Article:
Over the past two months, behind-the-scenes skirmishes over regulations to implement two new federal laws have illustrated how important it is for people to pay attention to the rule-making process.
The first proposed rule is aimed at protecting people’s wallets, while the other is intended to protect people’s lives.
The Consumer Finance Protection Bureau (CFPB) reported that more than 2,900 comments were submitted for the Know Before You Act, a law intended to simplify paperwork for homebuyers and make it easier for them to understand the financial contract they are entering. (Before new regulations go into effect, there is a comment period allowing the public to submit thoughts on how the rule should change or be implemented.) According to a review by the Sunlight Foundation, of the 2,900 comments submitted to the CFPB, almost all were from people who work in the mortgage business.
In a blog post about the final rule, the CFPB said it made “significant” changes in its original proposal as a result of the comments complaining that the new requirements would be too cumbersome on banks and mortgage companies.
While it’s true that this new law would add work for people who work in the mortgage industry, the lack of pushback from consumers in the massive stack of comments is striking.
Specifically, according to the CFPB blog post, two original provisions were omitted in the final rule. The agency also altered a rule requiring a three-day waiting period for the banks before finalizing paperwork intended give consumers a chance to read and understand the deals they enter into. That waiting period is also supposed to be renewed if there are any changes to contracts during that three day period. The banks are still required to give consumers three days to mull things over, but the waiting period will only start over if there are changes that are considered significant by the bureau. According to the blog post, that includes things like the annual percentage rate changing, or the type of loan changing. One more minor change regarding a timed response by banks to mortgage applications received was intended to go easy on small banks and credit unions that are not open on Saturdays: Originally banks had to give customers applying for loan applications an estimate within three days, and Saturdays were included in that period. Now, if banks are closed on Saturdays, they aren’t forced to do business on Saturdays, according to the CFPB.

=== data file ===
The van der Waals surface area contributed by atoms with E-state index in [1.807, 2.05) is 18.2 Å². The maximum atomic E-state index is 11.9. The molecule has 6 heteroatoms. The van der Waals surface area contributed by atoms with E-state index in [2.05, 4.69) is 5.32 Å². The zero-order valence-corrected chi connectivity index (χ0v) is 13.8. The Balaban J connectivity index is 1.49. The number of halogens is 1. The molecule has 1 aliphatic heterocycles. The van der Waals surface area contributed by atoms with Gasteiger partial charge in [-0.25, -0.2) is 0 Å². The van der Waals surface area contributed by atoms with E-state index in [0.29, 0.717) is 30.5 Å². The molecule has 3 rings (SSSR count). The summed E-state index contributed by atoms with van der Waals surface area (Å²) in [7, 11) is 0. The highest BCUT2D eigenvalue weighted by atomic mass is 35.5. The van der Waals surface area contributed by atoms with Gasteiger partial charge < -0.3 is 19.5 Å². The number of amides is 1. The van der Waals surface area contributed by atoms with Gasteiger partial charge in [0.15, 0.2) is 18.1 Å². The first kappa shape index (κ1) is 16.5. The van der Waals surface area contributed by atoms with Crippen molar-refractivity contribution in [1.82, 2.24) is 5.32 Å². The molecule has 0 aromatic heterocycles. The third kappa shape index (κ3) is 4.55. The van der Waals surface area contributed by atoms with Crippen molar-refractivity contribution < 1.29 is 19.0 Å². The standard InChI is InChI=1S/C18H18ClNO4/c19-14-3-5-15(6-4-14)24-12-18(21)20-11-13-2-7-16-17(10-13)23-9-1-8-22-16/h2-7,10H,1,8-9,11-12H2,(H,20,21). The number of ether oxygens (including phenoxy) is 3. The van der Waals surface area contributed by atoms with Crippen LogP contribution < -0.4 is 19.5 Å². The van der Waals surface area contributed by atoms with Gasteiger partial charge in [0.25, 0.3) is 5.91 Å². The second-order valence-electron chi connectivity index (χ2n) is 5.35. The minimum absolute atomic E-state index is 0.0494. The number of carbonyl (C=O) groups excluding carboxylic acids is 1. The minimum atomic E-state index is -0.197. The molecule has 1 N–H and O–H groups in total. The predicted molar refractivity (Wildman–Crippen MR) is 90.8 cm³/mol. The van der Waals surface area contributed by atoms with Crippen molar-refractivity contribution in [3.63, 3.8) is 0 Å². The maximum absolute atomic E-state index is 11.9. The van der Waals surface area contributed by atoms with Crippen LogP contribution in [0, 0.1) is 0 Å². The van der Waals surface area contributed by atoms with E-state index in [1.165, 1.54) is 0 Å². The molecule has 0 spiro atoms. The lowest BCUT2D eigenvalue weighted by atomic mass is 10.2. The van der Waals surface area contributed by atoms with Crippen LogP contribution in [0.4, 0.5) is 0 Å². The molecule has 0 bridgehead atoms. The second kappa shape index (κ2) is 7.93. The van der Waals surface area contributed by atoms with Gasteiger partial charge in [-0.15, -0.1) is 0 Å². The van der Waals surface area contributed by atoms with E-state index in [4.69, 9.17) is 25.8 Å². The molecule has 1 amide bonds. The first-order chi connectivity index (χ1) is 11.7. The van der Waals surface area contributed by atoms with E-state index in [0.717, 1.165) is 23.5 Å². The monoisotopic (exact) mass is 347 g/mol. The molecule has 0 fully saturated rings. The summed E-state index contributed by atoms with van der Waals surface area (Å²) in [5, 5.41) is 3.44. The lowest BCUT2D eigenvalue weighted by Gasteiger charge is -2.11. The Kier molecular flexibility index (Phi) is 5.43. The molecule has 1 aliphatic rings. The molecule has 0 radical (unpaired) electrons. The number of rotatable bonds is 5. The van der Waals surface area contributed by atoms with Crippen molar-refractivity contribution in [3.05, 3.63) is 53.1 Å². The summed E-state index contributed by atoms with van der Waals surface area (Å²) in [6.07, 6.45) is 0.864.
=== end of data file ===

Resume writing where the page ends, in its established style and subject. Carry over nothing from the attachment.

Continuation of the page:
Even with the amount of influence the industry commenters had on shaping this final rule, the changes didn’t make the American Bankers Association happy. A post on the ABA’s Banking Journal website dismissed the changes as inadequate and argued that the changes are counter to the services the CFPB says they were trying to provide consumers. Specifically, the author of the blog post says that the newly-formatted disclosure forms intended to clear things up for consumers actually hide the important information such as the lifetime cost of the loan. The author even suggests that a clever lawyer could argue that a creditor didn’t comply with the Truth in Lending Act when they use these forms because they are faulty and misguided.
However, other associations representing the banking and real estate industries, including the the Consumer Bankers Association, an organization that focuses mainly on retail banking (automobile finance, credit cards, etc.) and the National Association of Realtors applauded the CFPB’s final product. In statements, both groups said the final rule would be good for consumers.
Another rule being handled by the National Highway Transportation Safety Administration (NHTSA) shows that the seemingly boring and mundane rule-making process can affect issues of life and death. More than five years ago Congress mandated the NHTSA to create a rule that requires all new cars to include technology that allows drivers to see behind their cars while in reverse. The aim is to decrease the number of deaths of small children.
The deadline for this rule has been delayed four times with officials citing the need for more research. The rule was sent to the White House again for review in December of last year.
This rule has gone through the entire rule-making process one time before; research was done, comments were submitted by both child safety advocates and industry insiders, and a final rule was written, but at the very last minute implementation was put on hold. The next deadline is January of 2015.
This rule will cost car manufacturers some money, which will likely be passed on to the consumer. And those costs are probably at the root of the debate of how to implement the law, but meanwhile, experts say that anywhere from 95-112 lives could be saved each year. But that can only start after the rule-making process is complete.